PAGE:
While categorized as Small Island Developing States, South Pacific Island nations are the custodians of major ocean areas containing marine resources of high commercial and environmental significance. Yet, these resources are threatened by climate change, overfishing, Illegal, Unreported and Unregulated (IUU) fishing, as well as habitat destruction. The study, carried out in the early stage of the interdisciplinary research project SOC-Pacific (

    Affiliation IRD : UMR 220 (GRED) ; UMR 228 (ESPACE-DEV)

    Copublication Sud avec : Fidji

    Lien Horizon FDI :


  6. Shabtay A., Lagabrielle Erwann, Plot V., Potin G., Guyomard D. (2020). Marine spatial planning provides a comprehensive framework for building evidence-based shark risk management policies with sea-users. Environmental Science and Policy, 111, 18-26.


    Marine spatial planning (MSP), a process aimed at negotiating the spatial allocation of human activities at sea, has to integrate new challenges arising from growing human activities and their impacts on threatened marine ecosystems. Yet, human-wildlife interactions that result in threat to humans are rarely explicitly addressed in planning and almost not at all in MSP. Rare events of unprovoked shark bites can significantly impact local economies while leading to polarized social debates that often hinder the development of evidence-based shark risk public policy. Here, we suggest an approach for integrating shark risk and its management into MSP. The method addresses simultaneously the spatial, social, and ecological components of shark risk and its inherent uncertainties. The approach is applied on Reunion Island case study where shark risk management is implemented as a response to a rapid increase in the frequency of shark bite events over the past decade. Similar to other countries where shark risk management is implemented, sharks' removal is in the heart of social debate in Reunion Islands (3860 shark fishing operations in 5 years) and data gaps provide a fertile ground for alternative discourses and social conflicts about shark risk. Through a structured public consultation involving 200 stakeholders we demonstrate how MSP can be used to address shark risk while considering multiple sea-uses and conservation objectives. The results suggest that the approach is ideal, both for integrating shark risk as a driver to the MSP process, and for developing a transparent, sustainable and evidence-based shark risk public policy as it places shark risk management within a broader social-ecological spectrum of stakes.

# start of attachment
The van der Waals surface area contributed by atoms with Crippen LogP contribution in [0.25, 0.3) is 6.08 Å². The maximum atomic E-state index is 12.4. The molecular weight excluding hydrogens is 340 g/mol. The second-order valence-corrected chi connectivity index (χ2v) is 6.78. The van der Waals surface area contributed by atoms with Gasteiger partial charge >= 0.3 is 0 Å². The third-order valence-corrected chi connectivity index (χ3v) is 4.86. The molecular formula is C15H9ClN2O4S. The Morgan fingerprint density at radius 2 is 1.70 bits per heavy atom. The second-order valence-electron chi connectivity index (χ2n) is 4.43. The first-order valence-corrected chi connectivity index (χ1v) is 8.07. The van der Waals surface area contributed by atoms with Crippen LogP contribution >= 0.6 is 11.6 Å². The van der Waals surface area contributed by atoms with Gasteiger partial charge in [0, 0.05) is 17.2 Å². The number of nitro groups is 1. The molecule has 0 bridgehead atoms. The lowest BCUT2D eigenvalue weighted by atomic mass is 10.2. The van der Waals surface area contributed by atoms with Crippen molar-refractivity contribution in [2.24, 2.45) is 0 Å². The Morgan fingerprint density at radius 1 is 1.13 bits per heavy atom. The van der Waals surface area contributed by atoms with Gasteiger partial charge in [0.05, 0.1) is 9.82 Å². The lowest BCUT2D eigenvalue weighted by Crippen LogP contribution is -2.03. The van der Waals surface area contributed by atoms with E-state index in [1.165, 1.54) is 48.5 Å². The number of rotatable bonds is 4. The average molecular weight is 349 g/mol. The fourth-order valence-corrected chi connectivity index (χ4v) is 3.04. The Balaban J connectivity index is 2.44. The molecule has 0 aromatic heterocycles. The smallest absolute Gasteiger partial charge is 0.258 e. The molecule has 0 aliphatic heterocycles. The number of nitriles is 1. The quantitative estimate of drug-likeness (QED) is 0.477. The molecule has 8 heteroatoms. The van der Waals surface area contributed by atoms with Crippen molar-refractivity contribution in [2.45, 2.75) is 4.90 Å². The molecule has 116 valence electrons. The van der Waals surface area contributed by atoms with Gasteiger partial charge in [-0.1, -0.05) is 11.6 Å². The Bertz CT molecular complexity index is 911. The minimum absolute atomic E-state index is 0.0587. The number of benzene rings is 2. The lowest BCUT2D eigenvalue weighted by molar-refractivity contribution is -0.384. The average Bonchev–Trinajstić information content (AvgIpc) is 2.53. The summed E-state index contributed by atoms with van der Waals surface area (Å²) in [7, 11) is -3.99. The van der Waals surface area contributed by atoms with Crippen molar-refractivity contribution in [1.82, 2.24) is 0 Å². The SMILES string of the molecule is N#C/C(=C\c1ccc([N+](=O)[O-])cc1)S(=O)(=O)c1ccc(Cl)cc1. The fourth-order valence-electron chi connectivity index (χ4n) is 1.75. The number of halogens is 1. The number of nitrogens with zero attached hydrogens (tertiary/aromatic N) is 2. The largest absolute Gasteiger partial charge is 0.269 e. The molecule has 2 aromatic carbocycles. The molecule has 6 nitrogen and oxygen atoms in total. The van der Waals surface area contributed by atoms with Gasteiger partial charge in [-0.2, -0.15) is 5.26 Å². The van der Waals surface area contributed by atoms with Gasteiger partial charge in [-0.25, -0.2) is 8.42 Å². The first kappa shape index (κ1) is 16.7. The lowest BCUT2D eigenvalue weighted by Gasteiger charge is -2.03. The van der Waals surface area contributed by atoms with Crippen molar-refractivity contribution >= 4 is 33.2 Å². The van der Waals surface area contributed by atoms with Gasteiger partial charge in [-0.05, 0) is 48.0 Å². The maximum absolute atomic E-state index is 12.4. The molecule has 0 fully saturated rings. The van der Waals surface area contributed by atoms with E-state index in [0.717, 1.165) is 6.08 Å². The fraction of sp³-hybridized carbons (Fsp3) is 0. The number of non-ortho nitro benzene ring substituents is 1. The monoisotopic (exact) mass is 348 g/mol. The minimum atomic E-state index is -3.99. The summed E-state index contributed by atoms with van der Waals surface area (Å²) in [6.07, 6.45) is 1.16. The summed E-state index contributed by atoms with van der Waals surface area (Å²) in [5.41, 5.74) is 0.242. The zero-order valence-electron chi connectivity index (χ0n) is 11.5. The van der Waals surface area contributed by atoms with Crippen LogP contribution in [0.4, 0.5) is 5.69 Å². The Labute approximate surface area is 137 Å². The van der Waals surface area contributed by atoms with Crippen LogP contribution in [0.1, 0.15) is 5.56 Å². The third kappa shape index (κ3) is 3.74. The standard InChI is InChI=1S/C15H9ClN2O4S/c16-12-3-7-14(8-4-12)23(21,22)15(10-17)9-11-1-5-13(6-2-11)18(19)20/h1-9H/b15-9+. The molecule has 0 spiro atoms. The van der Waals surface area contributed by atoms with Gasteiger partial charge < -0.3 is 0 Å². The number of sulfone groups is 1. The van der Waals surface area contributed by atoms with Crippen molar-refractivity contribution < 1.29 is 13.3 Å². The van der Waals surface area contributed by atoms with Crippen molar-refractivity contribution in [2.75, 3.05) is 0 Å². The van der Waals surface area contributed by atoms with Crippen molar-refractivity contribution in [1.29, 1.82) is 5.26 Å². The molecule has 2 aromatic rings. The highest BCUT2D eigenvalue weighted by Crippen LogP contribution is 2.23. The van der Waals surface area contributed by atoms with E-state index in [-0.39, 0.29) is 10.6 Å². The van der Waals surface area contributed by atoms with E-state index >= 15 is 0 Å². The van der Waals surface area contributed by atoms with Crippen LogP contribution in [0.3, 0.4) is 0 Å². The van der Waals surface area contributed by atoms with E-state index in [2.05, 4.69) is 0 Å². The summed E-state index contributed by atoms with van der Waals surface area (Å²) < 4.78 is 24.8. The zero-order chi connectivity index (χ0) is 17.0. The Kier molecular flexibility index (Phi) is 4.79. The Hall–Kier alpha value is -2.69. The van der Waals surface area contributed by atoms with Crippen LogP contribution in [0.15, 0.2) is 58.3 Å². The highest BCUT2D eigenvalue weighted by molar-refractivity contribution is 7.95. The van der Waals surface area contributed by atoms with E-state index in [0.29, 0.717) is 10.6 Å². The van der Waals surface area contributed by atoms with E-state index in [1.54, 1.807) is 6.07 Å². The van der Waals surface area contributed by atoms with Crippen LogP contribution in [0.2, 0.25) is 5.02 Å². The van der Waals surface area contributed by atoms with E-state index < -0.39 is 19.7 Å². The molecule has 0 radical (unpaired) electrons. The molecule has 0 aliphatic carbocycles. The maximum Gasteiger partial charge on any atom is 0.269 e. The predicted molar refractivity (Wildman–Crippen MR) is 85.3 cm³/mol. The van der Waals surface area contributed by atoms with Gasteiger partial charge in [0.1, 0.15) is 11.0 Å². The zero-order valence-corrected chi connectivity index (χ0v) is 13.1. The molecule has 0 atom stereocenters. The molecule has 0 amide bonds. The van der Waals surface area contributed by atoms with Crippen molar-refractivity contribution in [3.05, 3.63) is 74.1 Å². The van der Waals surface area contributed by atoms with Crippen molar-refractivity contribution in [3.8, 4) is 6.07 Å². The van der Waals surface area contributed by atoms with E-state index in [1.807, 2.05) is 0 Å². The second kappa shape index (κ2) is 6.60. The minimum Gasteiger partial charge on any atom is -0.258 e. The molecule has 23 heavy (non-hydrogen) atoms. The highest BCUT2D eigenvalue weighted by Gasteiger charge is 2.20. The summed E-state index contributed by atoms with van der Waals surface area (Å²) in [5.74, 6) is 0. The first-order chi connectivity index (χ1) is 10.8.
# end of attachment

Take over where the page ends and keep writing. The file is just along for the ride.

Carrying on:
Affiliation IRD : UMR 228 (ESPACE-DEV) ; UMR 250 (ENTROPIE)

    Lien Horizon FDI :

    Descr. géo. Horizon : REUNION

  7. Tritsch Isabelle, Le Velly G., Mertens Benoît, Meyfroidt P., Sannier C., Makak J. S., Houngbedji K. (2020). Do forest-management plans and FSC certification help avoid deforestation in the Congo Basin ?. Ecological Economics, 175.


    To allow for the production of timber while preserving conservation values, forestry regulations in the Congo Basin have made Forest Management Plans (FMP) mandatory in logging concessions. This paper uses original high-resolution maps of forest-cover changes and official records on the activities of logging concessions to analyze the impact of FMP on deforestation in this region. We apply quasi-experimental and difference-indifference approaches to evaluate the change in deforestation in concessions managed under an approved FMP. We find that between 2000 and 2010, deforestation was 74% lower in concessions with an FMP compared to others. Building on a theory of change, further analyses revealed that this decrease in deforestation takes time to occur and is highest around communities located in and nearby logging concessions, and in areas close to previous deforestation. These findings suggest that FMP help avoid deforestation by allowing logging companies to rotate cycles of timber extraction, thereby avoiding the overexploitation of areas that were previously logged, and by the better regulation of access to concessions by closing former logging roads to limit illegal activities such as shifting agriculture, hunting and the illegal harvest of timber or fuel-wood.

    Affiliation IRD : UMR 228 (ESPACE-DEV) ; UMR 260 (LEDa)

    Copublication Sud avec : Gabon

    Lien Horizon FDI :